Haroon Laher. Picture: FREDDY MAVUNDA

Haroon Laher. Picture: FREDDY MAVUNDA

Last year 1,962 SA companies went to the liquidation wall.

The figure could have been lower if more companies in financial distress had opted for business rescue.

"Business rescue provides a moratorium to shield a company in distress from creditors wanting to put it into liquidation," says Haroon Laher, Norton Rose Fulbright SA’s head of financial restructuring and insolvency. While it is in business rescue stakeholders, like employees and creditors, can engage and secure an outcome better than liquidation.

"All is not perfect in the world of business rescue," says Laher. "But SA is on the road towards a maturing rescue culture."

Business rescue was what 83-year-old Progress Milling in Polokwane needed to save it from a liquidator’s axe.

In a swift turnaround, the company went into business rescue in March and by September had been saved by a consortium of new investors.

Progress’s rescue had far wider implications.

"Liquidation would have put 400 people out of work," says Laher. It would also have spelt disaster for much of the local agriculture sector.

"Progress is supplied by 7,000 farmers, most of whom are small-scale emerging black farmers," he says.

"They would have lost a lot of money and many would not have survived."

Business rescue was brought into being in April 2011 by chapter 6 of the Companies Act. It is gaining ground, but perhaps not at the pace it should be.

According to the companies & intellectual property commission, 494 business-rescue proceedings were started in the 12 months to March.

Though this was up from 415 in the previous 12 months, it represented less than a one-third increase compared with the number in the first 12 months that distressed companies had access to business rescue.

"The important thing is that the number of business rescues is rising and liquidations are falling," says Laher. "It is what you would want to see."

Daniel Terblanche, an associate director at Deloitte, believes there is potentially a lot more work awaiting business-rescue practitioners.

"The feedback we get from financial institutions indicates they are attempting to achieve a lot of solvent solutions," he says.

Edcon is a stand-out example . Drowning in debt, it had business rescue written all over it. The solvent solution was for Edcon bondholders to swap R20.7bn debt for equity. It has left Edcon with shareholders that include Standard Bank, FirstRand, Barclays Africa, Standard Chartered and Investec.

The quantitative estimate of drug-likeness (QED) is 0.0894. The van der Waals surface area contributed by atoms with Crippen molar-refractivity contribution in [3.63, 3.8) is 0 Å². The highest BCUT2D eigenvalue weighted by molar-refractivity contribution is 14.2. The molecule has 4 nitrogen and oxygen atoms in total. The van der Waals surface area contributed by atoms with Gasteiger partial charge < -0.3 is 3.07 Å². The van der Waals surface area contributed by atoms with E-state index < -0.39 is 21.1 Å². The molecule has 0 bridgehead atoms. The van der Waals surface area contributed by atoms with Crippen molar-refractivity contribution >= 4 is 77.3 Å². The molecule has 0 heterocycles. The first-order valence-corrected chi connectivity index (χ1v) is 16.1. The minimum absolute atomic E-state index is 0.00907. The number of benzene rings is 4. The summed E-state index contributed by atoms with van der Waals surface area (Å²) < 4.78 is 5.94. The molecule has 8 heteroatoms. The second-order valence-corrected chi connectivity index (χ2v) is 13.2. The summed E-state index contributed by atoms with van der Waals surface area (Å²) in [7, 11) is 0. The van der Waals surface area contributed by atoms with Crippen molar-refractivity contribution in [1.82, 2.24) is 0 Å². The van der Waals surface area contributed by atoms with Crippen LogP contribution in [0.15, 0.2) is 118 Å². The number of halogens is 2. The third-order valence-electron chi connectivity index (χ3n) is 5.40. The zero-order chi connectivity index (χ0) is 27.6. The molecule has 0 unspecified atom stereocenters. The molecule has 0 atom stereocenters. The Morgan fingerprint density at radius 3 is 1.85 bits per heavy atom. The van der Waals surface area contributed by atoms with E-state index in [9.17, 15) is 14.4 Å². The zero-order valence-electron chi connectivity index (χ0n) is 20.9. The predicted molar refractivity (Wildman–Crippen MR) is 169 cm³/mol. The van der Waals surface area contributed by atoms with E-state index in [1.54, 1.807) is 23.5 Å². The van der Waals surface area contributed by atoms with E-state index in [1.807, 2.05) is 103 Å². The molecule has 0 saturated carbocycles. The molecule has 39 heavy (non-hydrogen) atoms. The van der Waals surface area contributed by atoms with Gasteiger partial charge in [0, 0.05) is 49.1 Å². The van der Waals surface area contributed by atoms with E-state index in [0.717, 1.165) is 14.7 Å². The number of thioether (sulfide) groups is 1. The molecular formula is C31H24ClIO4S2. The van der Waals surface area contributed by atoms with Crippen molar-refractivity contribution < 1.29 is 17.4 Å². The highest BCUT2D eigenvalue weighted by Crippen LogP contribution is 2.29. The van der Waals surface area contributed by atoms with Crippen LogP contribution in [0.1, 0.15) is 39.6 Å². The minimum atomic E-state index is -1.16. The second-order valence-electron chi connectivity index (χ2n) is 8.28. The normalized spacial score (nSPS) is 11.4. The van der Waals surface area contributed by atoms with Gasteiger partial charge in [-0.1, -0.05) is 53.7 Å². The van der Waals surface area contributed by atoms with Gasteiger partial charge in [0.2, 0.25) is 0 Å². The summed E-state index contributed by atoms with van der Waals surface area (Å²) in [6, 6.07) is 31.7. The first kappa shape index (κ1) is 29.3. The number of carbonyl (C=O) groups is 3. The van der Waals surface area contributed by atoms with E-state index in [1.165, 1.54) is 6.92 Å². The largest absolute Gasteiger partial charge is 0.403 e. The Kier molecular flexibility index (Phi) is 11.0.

Arguably for the financial institutions involved, Edcon was too big to be allowed to fail.

This is far from the norm, according to Deloitte’s 2016 survey-based SA restructuring-sector study — of which Terblanche is a co-author.

When respondents to the study were asked whether they believe SA has a rescue culture, 78.1% said no.

The success rate of business rescue is not clear-cut. Providing an indication, 35.5% of respondents to Deloitte’s study rate chances of success at less than 25%, while 54.8% rate it at 51% and higher.

The two highest-rated success measures are a better return for creditors and a business restored to solvency.

In many cases it will not result in the same level of success as was achieved with Progress Milling. Often the only viable solution is a managed, piecemeal sale of assets — as with the recently closed Masonite rescue and the ongoing Evraz Highveld Steel rescue.

One of the biggest challenges faced by business-rescue practitioners is securing financing during the business-rescue process. Unlike the US, where business rescue is supported by a US$240bn distressed-debt market, SA’s business-rescue practitioners rely heavily on banks for financial support.

"Post-commencement [of a rescue] banks are reluctant to extend credit," says Laher. What is missing, he believes, is greater legal certainty for lenders during the business-rescue process.

"The business rescue sector needs a specialised court, a court dealing efficiently and quickly with business rescue disputes. Time taken to resolve a dispute in ordinary courts is often destructive of any hope to salvage a company" says Laher. "Chapter 6 provides for one, but nothing has been done."

Terblanche has his doubts: "A specialised court would definitely help, but I do not see it happening any time soon."